House's latest plan for funding pensions: expand lottery and tax it

02/22/2013 11:58 AM

In House Democratic leaders’ ongoing search to find money to cover pension payments, they will recommend to House members a combination that includes expanding lottery games and taxing them, leaders say.

House Speaker Greg Stumbo, D-Prestonsburg, said applying the 6 percent sales tax to lottery tickets will generate $50 million, of which $15 million would go toward the KEES scholarships that are fully-funded through proceeds. That leaves $35 million toward the goal of finding more than $100 million in new revenue to allow Kentucky to make its full payment into the Kentucky Retirement System in more than a decade.

In addition, House Democratic Whip Tommy Thompson of Owensboro said the proposal leaders are working on also would require the Kentucky Lottery to expand to start new games they’re already authorized to operate but haven’t yet.

The leaders wouldn’t say what the rest of the proposal will include until they brief House Democrats and Republicans. Stumbo said those meetings should be finished Monday.

He said the moves should be “fairly easy” as compared to changing income tax because purchasing lottery tickets is purely voluntary. The goal, he said, is to avoid going to a special session to hammer out a way to fund the increased payment into the beleaguered pension system that is between four and five years from going broke.

Senate Republican leaders essentially shrugged off the latest suggestion, as they’ve done in reaction to previous ideas floated by House leaders.

“That’s the first I’ve heard of it,” Republican Senate President Robert Stivers said. “That’s generally not a good policy — much like taxing tobacco, I think it would probably decrease the sales.”

But House Democrats are sticking to their line: that passing pension reforms without a source of paying for the state’s share of contributions isn’t much of a reform.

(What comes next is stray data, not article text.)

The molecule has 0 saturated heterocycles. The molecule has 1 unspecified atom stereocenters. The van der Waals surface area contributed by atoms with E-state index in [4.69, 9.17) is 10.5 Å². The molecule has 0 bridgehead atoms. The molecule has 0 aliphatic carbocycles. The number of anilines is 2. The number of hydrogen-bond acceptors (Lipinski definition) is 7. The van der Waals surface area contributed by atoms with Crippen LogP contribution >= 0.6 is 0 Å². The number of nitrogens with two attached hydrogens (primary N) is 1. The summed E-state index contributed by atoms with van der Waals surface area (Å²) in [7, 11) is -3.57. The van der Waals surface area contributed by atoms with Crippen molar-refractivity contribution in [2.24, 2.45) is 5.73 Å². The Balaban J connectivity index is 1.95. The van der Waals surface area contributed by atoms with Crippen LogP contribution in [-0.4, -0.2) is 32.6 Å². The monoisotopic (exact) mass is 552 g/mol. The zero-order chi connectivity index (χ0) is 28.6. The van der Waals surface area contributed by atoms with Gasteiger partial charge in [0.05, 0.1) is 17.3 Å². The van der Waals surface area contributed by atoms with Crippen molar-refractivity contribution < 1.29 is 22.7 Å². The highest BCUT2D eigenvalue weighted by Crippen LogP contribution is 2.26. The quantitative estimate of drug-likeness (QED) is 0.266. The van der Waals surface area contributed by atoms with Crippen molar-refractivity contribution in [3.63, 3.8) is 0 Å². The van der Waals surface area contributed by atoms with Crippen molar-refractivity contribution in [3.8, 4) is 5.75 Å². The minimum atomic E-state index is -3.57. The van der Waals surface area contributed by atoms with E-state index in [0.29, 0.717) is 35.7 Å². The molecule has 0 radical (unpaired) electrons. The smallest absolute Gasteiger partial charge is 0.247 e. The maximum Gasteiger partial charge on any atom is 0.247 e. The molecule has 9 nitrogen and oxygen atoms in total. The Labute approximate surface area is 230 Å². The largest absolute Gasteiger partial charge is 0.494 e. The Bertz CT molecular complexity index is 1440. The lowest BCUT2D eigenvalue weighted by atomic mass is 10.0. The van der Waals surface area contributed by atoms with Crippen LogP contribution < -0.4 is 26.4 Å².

“If they want to solve the problem, we have a funding source that’s not going to raise anybody’s taxes,” Stumbo said of the Senate. “They’ll put their big-boy pants on and we’ll have a conversation.”

About Ryan Alessi

Ryan Alessi joined cn|2 in May 2010 as senior managing editor and host of Pure Politics. He has covered politics for more than 10 years, including 7 years as a reporter for the Lexington Herald-Leader. Follow Ryan on Twitter @cn2Alessi. Ryan can be reached at 502-792-1135 or


  • Cat Balz wrote on February 22, 2013 01:12 PM :

    This from a guy who once said he opposed casinos in Floyd County because there were too many poor people who couldn’t afford to lose money gambling. You can look it up.

  • Jim Carroll wrote on February 22, 2013 04:43 PM :

    The numbers “don’t pencil.” When did $327 million to reach the full ARC magically shrink to $100 million? No other state program is going to have a demand for the “natural growth” of the General Fund?
    But credit to the House for at least trying something. The Senate certainly has no answer, except to say “trust us,” we’ll fix this next year.

  • Bruce Layne wrote on February 23, 2013 09:51 AM :

    This is a pathetic excuse for sound governance and fiscal policy. A tax on expanded gambling? Really?!? It’s an embarrassment to all of Kentucky.

    How would you feel if you went to work and read an email from your manager saying that the company pension fund had been severely underfunded for years, but not to worry, because they now have a sound plan to correct this problem. They’re going to have cockroach races at lunch everyday, and the pensions would be funded by the gambling proceeds. I’m sure all of the employees would feel a lot better about their retirement security.

    To add insult to injury, we’re compelled to trust the very same people who underfunded (stole from) the Kentucky Retirement System in the first place. Yeah, let’s trust them to fix it.

    Here’s an idea! Let’s charge $100 for each lottery ticket! Then, we could pay for pensions and a new bridge for northern Kentucky and those services for low income children that Governor Beshear was holding hostage for a tax increase earlier this week and for Obamacare when the federal block grant bribes expire and a fat raise for legislators and….

    Besides, I clearly remember when the state lottery was enacted by our General Assembly. These people swore on a stack of Bibles that the money would be used exclusively for education. It’s for the children! That notion evaporated with the morning dew the day after the lottery bill was passed, and the money has been dumped into the general fund ever since to be used for the run-of-the-mill wasteful spending that is business as usual in Frankfort.

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